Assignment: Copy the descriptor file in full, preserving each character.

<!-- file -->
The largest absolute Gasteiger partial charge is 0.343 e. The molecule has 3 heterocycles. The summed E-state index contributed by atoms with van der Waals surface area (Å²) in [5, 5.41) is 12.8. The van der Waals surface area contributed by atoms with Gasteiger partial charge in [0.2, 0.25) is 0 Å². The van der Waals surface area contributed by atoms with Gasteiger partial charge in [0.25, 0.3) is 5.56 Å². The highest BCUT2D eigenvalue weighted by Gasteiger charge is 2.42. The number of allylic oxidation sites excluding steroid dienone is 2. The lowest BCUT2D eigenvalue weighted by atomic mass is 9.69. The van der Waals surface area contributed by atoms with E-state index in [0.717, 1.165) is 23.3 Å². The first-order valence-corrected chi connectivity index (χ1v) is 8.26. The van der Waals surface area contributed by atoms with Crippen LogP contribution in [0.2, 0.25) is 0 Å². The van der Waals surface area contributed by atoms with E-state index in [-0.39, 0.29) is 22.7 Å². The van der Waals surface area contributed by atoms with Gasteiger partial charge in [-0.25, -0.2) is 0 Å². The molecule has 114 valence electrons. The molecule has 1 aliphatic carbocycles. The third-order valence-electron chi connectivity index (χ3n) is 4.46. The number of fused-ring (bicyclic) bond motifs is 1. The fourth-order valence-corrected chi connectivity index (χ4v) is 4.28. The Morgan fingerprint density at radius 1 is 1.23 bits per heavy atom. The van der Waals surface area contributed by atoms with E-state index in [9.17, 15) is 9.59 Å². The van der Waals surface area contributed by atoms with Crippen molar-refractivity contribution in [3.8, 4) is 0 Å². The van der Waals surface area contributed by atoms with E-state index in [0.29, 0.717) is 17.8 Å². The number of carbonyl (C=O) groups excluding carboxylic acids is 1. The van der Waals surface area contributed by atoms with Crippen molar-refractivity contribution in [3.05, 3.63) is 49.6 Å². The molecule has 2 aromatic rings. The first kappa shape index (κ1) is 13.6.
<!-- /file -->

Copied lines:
The largest absolute Gasteiger partial charge is 0.343 e. The molecule has 3 heterocycles. The summed E-state index contributed by atoms with van der Waals surface area (Å²) in [5, 5.41) is 12.8. The van der Waals surface area contributed by atoms with Gasteiger partial charge in [0.2, 0.25) is 0 Å². The van der Waals surface area contributed by atoms with Gasteiger partial charge in [0.25, 0.3) is 5.56 Å². The highest BCUT2D eigenvalue weighted by Gasteiger charge is 2.42. The number of allylic oxidation sites excluding steroid dienone is 2. The lowest BCUT2D eigenvalue weighted by atomic mass is 9.69. The van der Waals surface area contributed by atoms with E-state index in [0.717, 1.165) is 23.3 Å². The first-order valence-corrected chi connectivity index (χ1v) is 8.26. The van der Waals surface area contributed by atoms with Crippen LogP contribution in [0.2, 0.25) is 0 Å². The van der Waals surface area contributed by atoms with E-state index in [-0.39, 0.29) is 22.7 Å². The van der Waals surface area contributed by atoms with Gasteiger partial charge in [-0.25, -0.2) is 0 Å². The molecule has 114 valence electrons. The molecule has 1 aliphatic carbocycles. The third-order valence-electron chi connectivity index (χ3n) is 4.46. The number of fused-ring (bicyclic) bond motifs is 1. The fourth-order valence-corrected chi connectivity index (χ4v) is 4.28. The Morgan fingerprint density at radius 1 is 1.23 bits per heavy atom. The van der Waals surface area contributed by atoms with E-state index in [9.17, 15) is 9.59 Å². The van der Waals surface area contributed by atoms with Crippen molar-refractivity contribution in [3.8, 4) is 0 Å². The van der Waals surface area contributed by atoms with E-state index in [0.29, 0.717) is 17.8 Å². The number of carbonyl (C=O) groups excluding carboxylic acids is 1. The van der Waals surface area contributed by atoms with Crippen molar-refractivity contribution in [3.05, 3.63) is 49.6 Å². The molecule has 2 aromatic rings. The first kappa shape index (κ1) is 13.6.